What do we know about the growth of the digital music market in India? We know that there are around 200 million people streaming music there, courtesy of a recent interview with Blaise Fernandes, head of industry body IMI. That’s unique individuals, and it’s a number that has doubled since the summer of 2018, when there were around 100 million.

We also know that there’s a lot of overlap between the different streaming services, given the dominance of their free tiers. Gaana claims more than 150 million active users, while rival JioSaavn claimed 104 million in April 2019. Throw in Wynk Music, Spotify, Google Play Music (we’ll get to YouTube in a minute), Amazon Music, Apple Music and others, and you get a sense of the patchwork making up those 200 million streamers.

All this is a lead into the publication of an independent report estimating the actual shares of these various services. The ‘OTT Audience Measurement Insights’ report is the work of research firms Kantar and Vtion, based on data collected from 9,000 mobile users in India’s nine biggest cities this January.

The report claims that Gaana took a 30% market share, ahead of JioSaavn’s 24%, with Wynk and Spotify on 15% apiece, Google Play Music on 10%, and other streaming services combining for a 7% share. It’s not immediately clear from local news reports on the study what’s being measured, but the fact that the shares add up to 100% – well, 101% because rounding – suggests that it’s not share of users (because of those overlaps) but listening time or a similar metric.

One talking point there is Spotify’s growth to a 15% share in just a year in India. We have some concerns though. For starters, what about YouTube? Not YouTube Music, but the main YouTube platform. In April 2019, YouTube had 265 million monthly active users in India, and a glimpse at YouTube’s latest Indian ‘top artist’ chart shows that just the 10 most popular artists’ music generated more than 1.5bn video views last week alone.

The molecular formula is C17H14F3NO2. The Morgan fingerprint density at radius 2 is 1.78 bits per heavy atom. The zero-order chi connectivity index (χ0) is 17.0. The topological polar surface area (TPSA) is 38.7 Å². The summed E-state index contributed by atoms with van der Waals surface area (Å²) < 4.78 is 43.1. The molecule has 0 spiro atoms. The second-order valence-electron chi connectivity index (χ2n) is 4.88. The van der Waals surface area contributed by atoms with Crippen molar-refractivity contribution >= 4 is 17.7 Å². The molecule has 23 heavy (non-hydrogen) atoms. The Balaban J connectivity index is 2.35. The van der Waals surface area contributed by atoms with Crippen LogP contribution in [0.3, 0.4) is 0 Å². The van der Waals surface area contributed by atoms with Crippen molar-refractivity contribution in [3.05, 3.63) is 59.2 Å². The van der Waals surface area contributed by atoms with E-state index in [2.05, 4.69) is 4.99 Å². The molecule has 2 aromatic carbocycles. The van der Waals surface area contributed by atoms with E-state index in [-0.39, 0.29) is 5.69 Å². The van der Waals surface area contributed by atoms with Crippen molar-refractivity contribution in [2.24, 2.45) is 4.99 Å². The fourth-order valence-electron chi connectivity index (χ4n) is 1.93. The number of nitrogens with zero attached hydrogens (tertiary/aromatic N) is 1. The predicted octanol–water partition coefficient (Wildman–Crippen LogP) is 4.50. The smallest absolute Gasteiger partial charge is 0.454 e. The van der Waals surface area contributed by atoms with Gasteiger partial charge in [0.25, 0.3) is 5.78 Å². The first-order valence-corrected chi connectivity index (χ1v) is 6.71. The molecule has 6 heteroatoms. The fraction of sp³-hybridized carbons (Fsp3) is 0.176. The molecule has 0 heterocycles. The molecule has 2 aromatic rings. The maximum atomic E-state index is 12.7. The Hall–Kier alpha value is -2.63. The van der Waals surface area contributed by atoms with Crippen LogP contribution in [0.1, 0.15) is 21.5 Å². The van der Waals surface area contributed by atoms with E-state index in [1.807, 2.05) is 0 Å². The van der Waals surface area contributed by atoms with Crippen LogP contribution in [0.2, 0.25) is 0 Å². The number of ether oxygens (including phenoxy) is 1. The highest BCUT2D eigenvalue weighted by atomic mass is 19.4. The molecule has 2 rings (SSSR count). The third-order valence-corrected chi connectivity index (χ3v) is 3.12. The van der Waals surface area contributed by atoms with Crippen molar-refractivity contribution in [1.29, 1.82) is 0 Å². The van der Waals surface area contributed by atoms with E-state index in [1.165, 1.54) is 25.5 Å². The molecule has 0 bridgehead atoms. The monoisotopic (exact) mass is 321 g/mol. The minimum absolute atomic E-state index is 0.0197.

YouTube is a music-streaming juggernaut in India, and that’s not reflected in the Kantar/Vtion study, which is focused on ‘OTT Audio’ services. One thing that puzzled us initially was the infographic accompanying coverage of the study, which claimed that 13 million users “listened to any audio streaming app in [the] last 30 days”. That wouldn’t square with IMI’s figure of 200 million music streamers in India as a whole (even if that includes YouTube) let alone Gaana and JioSaavn’s claimed totals.

We think we’ve solved the riddle: the 13 million figure may be for ‘audio OTT’ users only in the nine cities covered by the study, rather than in India as a whole. If so, that opens up another question about how those market shares might differ in the rest of the country. We’ll be digging for more detail on these questions today, and will update you as soon as we know.

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1 Comment

  1. This data is irrelevant as Indian users are free mongers. There is no mindset to pay for a service in India. They will use anything as long as it’s free. So Gaana being the highest streamed app will only generate revenue from ads. The paid subscribers will be just a fraction. If you really wanna compare let’s compare paid subscriber numbers of each service and that data should be interesting.

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